Purpose of review: This article reviews current concepts regarding the clinical and scientific rationale for the combined use of glucocorticosteroids and beta-2-adrenoreceptor (beta2AR) agonists in the treatment of childhood asthma.
Recent findings: Several studies have demonstrated that inhaled corticosteroids (ICS) and beta2AR agonists are the most effective medications for the management of asthma in children. Given substantial evidence of an increased clinical benefit when these agents are used together, new studies are being pursued to establish the efficacy and safety of this combinational therapy in infants and children. Ongoing research is also investigating the mechanisms of beta2AR and glucocorticosteroids signaling and their molecular interactions. This new knowledge will likely lead to novel therapeutic approaches to asthma control.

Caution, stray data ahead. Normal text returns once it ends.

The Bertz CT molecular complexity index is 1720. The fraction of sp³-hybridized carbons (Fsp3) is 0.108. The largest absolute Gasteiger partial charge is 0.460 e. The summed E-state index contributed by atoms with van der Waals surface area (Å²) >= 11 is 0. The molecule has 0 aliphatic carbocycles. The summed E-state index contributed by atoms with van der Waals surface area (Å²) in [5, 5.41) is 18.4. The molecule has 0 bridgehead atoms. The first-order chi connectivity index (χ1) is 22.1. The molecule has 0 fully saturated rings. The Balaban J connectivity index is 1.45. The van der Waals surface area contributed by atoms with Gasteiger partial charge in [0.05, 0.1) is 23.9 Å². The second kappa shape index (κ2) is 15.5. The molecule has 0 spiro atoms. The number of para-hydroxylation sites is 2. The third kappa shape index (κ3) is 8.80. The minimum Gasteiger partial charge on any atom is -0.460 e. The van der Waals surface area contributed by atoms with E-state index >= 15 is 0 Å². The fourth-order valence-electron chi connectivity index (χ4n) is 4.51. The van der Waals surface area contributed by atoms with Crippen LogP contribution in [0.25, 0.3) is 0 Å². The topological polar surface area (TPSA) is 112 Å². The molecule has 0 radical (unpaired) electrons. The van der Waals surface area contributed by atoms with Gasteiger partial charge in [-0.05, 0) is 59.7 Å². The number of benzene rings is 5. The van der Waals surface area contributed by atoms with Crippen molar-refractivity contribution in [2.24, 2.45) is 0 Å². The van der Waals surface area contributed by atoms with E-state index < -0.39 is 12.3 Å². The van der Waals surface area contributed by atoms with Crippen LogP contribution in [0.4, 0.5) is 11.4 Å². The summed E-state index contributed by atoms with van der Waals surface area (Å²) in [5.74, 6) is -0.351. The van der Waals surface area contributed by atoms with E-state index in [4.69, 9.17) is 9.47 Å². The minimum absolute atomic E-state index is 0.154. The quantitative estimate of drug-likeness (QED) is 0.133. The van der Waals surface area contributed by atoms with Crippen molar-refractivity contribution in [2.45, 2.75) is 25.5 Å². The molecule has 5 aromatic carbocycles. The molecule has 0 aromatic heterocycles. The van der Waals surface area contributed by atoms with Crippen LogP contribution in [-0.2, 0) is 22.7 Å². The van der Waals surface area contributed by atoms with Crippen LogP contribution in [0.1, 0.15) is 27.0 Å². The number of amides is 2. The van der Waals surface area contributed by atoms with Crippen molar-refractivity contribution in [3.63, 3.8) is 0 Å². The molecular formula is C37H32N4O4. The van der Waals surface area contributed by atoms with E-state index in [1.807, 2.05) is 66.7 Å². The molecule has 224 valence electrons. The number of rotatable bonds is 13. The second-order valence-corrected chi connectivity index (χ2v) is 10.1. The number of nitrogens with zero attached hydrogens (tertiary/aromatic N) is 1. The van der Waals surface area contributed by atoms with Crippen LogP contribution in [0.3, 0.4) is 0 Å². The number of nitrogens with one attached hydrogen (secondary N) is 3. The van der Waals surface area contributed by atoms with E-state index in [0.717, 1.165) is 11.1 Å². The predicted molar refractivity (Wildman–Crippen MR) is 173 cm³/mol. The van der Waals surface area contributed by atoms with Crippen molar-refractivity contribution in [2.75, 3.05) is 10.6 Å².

Summary: There is increasing evidence demonstrating that the combination of long-acting beta2AR agonists and ICS may be more effective than high-dose ICS therapy alone in the management of children with uncontrolled asthma. In addition, the use of a single inhaler containing ICS and a quick-acting beta2AR agonist might be a convenient alternative to prevent and treat asthma exacerbations. Future investigations should be designed to more specifically evaluate the efficacy and safety of these therapies in the different asthmatic phenotypes of infants and children.